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Re: Backus-Naur Form for CIF

On Tue, 3 Oct 2000, Herbert J. Bernstein wrote:

> The usual approach used in Fortran of redefining a-z with productions of
> the form a ::= "A"|"a" won't work here, since we need to preserve case
> sensitivity for text.  In practice this would be fudged in the lexical
> scanner, but, for clarity, I would suggest adding an explicit comment
> explaining the case-insensitivity of data names and some productions of
> the form:
>   <DATA_>  ::=  {"D"|"d"} {"A"|"a"} {"T"|"t"} {"A"|"a"} "_"
>   <LOOP_>  ::=  {"L"|"l"} {"O"|"o"} {"O"|"o"} {"P"|"p"} "_"
> to use in place of the "data_" and "loop_" strings

Absolutely. This is very much what is done in the yacc implementation for
starbase. Namely we redefine the characters a,b,d etc to be of either case
and then define the tokens using these, as in ....

a       [aA]
b       [bB]
d       [dD]
e       [eE]
g       [gG]
l       [lL]
o       [oO]
p       [pP]
s       [sS]
t       [tT]
v       [vV]
Data_       {d}{a}{t}{a}_
Loop_       {l}{o}{o}{p}_
Global_     {g}{l}{o}{b}{a}{l}_
Stop_       {s}{t}{o}{p}_
Save_       {s}{a}{v}{e}_

In the javacc implementation there is this wonderful global setting,

options {

which simplifies things even more. I will adjust the BNF accordingly.
Thanks for picking that up Herb.

> 2.  The production for <data_block> does not require any leading or
> trailing whitespace, so that a <CIF_file> could consist of a
> <data_heading> and a <data> item immediately followed by another
> <data_heading>, etc.  I cannot seem to find where the productions
> explicitly require whitespace between the data item and the second
> data heading.  A similar problem seems to exist in the production for
> loop values.  This would certainly be solved by implicit precedence
> among the productions or by operation of the lexical scanner, but it would
> best to have the BNF be unambiguous in the handling of whitespace.

I have said it before and I will say it again, "Now you know why I have
been reluctant to include productions specific to whitespace into the
BNF". They are a purely lexical issue and language BNFs all exclude them
with the proviso that " whitespace can be used anywhere to delimit tokens
etc etc" without any explicit rules. I can see a fix, but it would need an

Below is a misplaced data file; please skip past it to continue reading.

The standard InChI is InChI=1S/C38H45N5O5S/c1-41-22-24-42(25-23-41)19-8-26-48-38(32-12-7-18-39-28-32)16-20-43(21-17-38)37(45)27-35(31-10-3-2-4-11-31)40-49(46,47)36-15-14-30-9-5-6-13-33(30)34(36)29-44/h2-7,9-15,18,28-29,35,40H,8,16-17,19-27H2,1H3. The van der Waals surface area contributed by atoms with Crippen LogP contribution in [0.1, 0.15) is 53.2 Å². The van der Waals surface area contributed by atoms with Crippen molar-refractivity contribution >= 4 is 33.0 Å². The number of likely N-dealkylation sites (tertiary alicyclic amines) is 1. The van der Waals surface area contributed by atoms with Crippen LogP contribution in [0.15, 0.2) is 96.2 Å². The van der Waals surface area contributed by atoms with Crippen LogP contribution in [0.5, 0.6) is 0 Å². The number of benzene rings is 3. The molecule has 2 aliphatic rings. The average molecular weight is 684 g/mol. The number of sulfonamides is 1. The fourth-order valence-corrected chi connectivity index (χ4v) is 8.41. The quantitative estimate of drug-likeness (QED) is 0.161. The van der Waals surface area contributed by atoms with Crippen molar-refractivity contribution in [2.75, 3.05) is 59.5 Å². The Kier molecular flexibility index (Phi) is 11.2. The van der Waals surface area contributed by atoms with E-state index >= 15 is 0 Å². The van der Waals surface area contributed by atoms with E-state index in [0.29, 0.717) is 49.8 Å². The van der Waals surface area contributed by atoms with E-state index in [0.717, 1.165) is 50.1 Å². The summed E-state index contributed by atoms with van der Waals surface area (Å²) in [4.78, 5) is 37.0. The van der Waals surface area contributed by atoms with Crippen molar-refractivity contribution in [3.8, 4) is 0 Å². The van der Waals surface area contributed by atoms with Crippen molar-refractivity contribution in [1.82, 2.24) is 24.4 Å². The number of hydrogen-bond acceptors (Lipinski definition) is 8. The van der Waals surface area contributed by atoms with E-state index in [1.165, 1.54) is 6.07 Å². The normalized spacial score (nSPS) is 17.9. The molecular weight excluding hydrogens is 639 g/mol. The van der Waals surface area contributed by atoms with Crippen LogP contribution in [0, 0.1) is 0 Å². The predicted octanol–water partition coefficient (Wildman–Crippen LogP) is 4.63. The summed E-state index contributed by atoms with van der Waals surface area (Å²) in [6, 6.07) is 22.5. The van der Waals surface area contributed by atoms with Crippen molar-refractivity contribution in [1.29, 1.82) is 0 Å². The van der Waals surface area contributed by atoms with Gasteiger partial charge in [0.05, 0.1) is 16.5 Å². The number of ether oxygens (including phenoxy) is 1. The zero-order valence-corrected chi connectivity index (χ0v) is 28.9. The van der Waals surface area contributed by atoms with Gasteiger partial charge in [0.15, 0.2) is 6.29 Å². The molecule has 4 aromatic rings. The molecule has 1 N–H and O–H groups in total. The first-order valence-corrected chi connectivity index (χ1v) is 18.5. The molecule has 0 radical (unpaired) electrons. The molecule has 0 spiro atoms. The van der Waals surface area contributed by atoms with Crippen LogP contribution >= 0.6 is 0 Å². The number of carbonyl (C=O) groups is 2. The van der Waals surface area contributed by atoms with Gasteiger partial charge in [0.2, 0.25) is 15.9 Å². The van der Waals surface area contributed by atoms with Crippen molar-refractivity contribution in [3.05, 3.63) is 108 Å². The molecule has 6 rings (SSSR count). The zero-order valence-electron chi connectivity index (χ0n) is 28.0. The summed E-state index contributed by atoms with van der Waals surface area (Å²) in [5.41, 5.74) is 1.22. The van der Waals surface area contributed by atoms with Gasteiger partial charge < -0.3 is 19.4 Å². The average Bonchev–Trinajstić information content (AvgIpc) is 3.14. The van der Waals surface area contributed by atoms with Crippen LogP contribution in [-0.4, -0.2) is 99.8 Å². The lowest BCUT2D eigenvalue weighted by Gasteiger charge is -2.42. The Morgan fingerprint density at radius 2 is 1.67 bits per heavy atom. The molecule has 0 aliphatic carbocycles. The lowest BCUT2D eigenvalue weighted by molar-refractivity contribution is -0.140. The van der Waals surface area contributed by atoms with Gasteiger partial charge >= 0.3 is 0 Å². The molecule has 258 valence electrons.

exception. Namely change 

<data_block>   ::= <wspace>* <data_heading> <data>+ <wspace>*


<data_block>   ::= <wspace>+ <data_heading> <data>+ <wspace>*

The exception being the leading <wspace> need not be there IF IT IS THE
BEGINNING OF THE FILE. You could equally have

<data_block>   ::= <wspace>* <data_heading> <data>+ <wspace>+

with the exception about the end of the file.

This exception would have to be "written as a comment" and not formally
part of the BNF syntax (unless someone can see how to do it elegantly).

What's the consensus?

> 3.  The paper speaks of blanks, but not of tabs and vertical tabs and
> formfeeds.  Most systems will accept handle tabs reasonably.  Not all
> systems can handle vertical tab or form feed.  Are we requiring all
> CIF parsers to be able to handle more than blank and tab?

The vt and ff was an attempt to catch other non-printing characters that
could be reasonably interpreted as the equivalent of spaces or tabs (the
vt) or of a newline (ff). If it clarifies things, and restrictions always
do, I can delete references to vt and ff. Opinions?

> 4.  The paper speaks of recognising a number, and gives a syntax for a
> number (with and without an ESD).  Shouldn't this be in the BNF?

I guess I really view the BNF down to the level of what is a data value in
terms of the allowed character sequence. Whether it is a number or not is
a higher level of abstraction. I can include the production for a number
(with or without parentheses) but it would be a lexical definition. That
is it would not appear in any of the grammar productions because the
complexity would grow enormously. Imagine having to now define when a
<number> can appear within an <SC_bounded_string>! A *number* can be
included for the sake of lexical definition. Opinions?

> 5.  The paper includes an example with use of "\" (e.g. 'Cu K\a' escapes
> in text and character fields.  Shouldn't this escape mechanism be
> mentioned in the BNF, at least in the comments.

As far as the BNF is concerned the use of \ is not excluded as a
legitimate character.

> 6.  The BNF does not seem to break out the "." and "?" metacharacter data
> values.  In real parsers, these are very important cases to distinguish.

Again as far as the BNF is concerned the use of . and ? are not excluded
as legitimate characters.

In 5. and 6. you seem to be speaking of *semantic* meaning. Such
definitions are not part of the BNF, The paper you speak of details these
characters and how to interpret them. One cannot appreciate what CIF is
with just a BNF, they will need to read other specifications not
reproducible in a BNF, and only explained in the textual form (as in the



I will make the changes after some review of this correspondence by

Dr Nick Spadaccini
Department of Computer Science              voice: +(61 8) 9380 3452
University of Western Australia               fax: +(61 8) 9380 1089
Nedlands, Perth,  WA  6907                 email: nick@cs.uwa.edu.au
AUSTRALIA                        web: http://www.cs.uwa.edu.au/~nick